The episode’s ecstatic early reception was produced in its moment by a number of factors, perhaps most especially its status as the first “fun” episode after a series introduction dominated by dark and depressing plotlines (including among other things mutiny, war, the total destruction of the Shenzhou, and the brutal torture of sentient and nonsentient lifeforms alike). Rainn Wilson’s Mudd does indeed inject an infectious spirit of chaos into the proceedings, and the crew not only gets a longed-for “clean win” but achieves it by working together as a cohesive whole in a way that had not yet been seen on the series (a mood of TNG-style camaraderie that would return in even grander form as the moment of triumph at the end of the Mirror Universe arc in 1.13, “What’s Past Is Prologue”). The episode is also a familiar take on a well-worn Trek concept, the Groundhog’s-Day time loop, certainly updated for contemporary sensibilities and cinematic style but still coloring within the well-established lines of the Trek franchise (to an extent not found, arguably, in most of the rest of Discovery).
And it is, to be sure, a perfectly delectable episode.
But despite this popular acclaim rewatching “Magic” in light of what comes after does present some evaluative difficulties. Continue reading “Star Trek Discovery: Magic to Make the Sanest Rewatch Go Mad”
Last week, I gave a brief talk at North Central College about the relationship between Trump and neoliberalism, which was part of a series of TED Talk-style events hosted by the Political Science Department. Video is now available, and a full archive of all previous talks in the series can be found here.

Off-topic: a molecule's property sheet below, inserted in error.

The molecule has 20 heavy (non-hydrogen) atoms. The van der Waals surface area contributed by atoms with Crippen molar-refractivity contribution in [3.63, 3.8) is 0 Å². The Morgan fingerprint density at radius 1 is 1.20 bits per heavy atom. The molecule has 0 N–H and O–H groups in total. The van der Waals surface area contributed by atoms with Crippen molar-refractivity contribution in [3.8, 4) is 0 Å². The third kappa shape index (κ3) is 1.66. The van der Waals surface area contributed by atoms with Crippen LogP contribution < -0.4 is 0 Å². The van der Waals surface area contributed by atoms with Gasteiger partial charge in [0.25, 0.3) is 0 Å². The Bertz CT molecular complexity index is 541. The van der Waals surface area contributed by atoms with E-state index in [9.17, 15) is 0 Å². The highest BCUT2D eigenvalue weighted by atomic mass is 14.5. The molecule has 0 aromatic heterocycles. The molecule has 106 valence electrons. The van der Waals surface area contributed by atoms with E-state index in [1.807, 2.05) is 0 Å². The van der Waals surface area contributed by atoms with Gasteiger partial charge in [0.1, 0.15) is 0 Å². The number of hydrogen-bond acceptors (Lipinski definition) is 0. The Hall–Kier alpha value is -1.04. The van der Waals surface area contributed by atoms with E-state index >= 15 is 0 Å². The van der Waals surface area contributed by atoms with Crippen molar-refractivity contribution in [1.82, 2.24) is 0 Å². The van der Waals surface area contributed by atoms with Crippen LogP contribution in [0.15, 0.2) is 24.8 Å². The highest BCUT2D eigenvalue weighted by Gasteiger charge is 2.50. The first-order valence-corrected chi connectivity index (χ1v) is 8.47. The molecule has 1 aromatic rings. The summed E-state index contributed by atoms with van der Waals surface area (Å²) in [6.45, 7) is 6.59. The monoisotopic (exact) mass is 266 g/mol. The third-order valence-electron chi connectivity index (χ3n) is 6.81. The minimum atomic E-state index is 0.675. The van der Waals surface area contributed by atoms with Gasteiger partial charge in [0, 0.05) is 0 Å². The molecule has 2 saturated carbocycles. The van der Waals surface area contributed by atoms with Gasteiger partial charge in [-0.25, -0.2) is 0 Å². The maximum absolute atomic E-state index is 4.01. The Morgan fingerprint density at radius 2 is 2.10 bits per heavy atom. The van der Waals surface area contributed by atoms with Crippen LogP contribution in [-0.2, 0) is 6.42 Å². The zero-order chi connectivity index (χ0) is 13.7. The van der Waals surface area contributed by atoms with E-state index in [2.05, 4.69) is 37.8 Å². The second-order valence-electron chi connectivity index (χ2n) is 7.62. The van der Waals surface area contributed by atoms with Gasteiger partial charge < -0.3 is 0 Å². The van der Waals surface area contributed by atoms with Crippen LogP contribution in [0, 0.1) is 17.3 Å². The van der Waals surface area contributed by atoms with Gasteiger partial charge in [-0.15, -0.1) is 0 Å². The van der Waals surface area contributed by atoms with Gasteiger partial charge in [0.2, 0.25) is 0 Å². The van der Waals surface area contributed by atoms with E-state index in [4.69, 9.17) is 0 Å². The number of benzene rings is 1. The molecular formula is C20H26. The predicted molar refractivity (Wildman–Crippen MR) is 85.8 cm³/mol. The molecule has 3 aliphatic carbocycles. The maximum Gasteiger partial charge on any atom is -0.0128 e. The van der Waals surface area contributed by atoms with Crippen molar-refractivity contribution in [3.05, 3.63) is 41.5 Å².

The talk was pitched at an undergrad audience, and I was pretty happy with the solution I devised to the problem of how to define neoliberalism in an economical way. The basic thrust of my argument anticipates my conclusions from Neoliberalism’s Demons, albeit in a very compressed way.
I am a Star Trek fan, and I’m here today to talk to you about canon. But I will warn all the hardcore fans who are relieved to be on safe territory: my fandom has taken a strange form. When I was a kid, I was a loyal Next Generation viewer, and I even read a couple of the novels. But I only seriously dug into Star Trek as an adult, when The Girlfriend suggested we try a Next Generation rewatch—which inevitably turned into an epic journey through all the Trek series and movies. By that time, of course, I had been thoroughly trained in cultural analysis and critical theory, and I tended to read Star Trek “as literature.”
So when I talk about canon, I am talking about the strange claim that all of these different stories, written across the last fifty years by dozens of different people, are somehow all “the same” story, that they all fit together as a portrait of a consistent “universe” with its own history. I have already compared the Star Trek canon to scriptural canons in a scholarly article (paywalled journal issue link), and here I would like to pick up on a point that I briefly address there: namely, the tendency for sprawling scriptural canons to develop a “canon within the canon” that guides the interpretation of the rest. In Judaism, for example, the “canon within the canon” is the Torah, while Christians privilege the New Testament as the standard by which their hybrid canon is to be unified. And in Star Trek, of course, the “canon within the canon” for the vast majority of fans is Next Generation. Continue reading “Star Trek: Discovery as the End of Next Generation Triumphalism”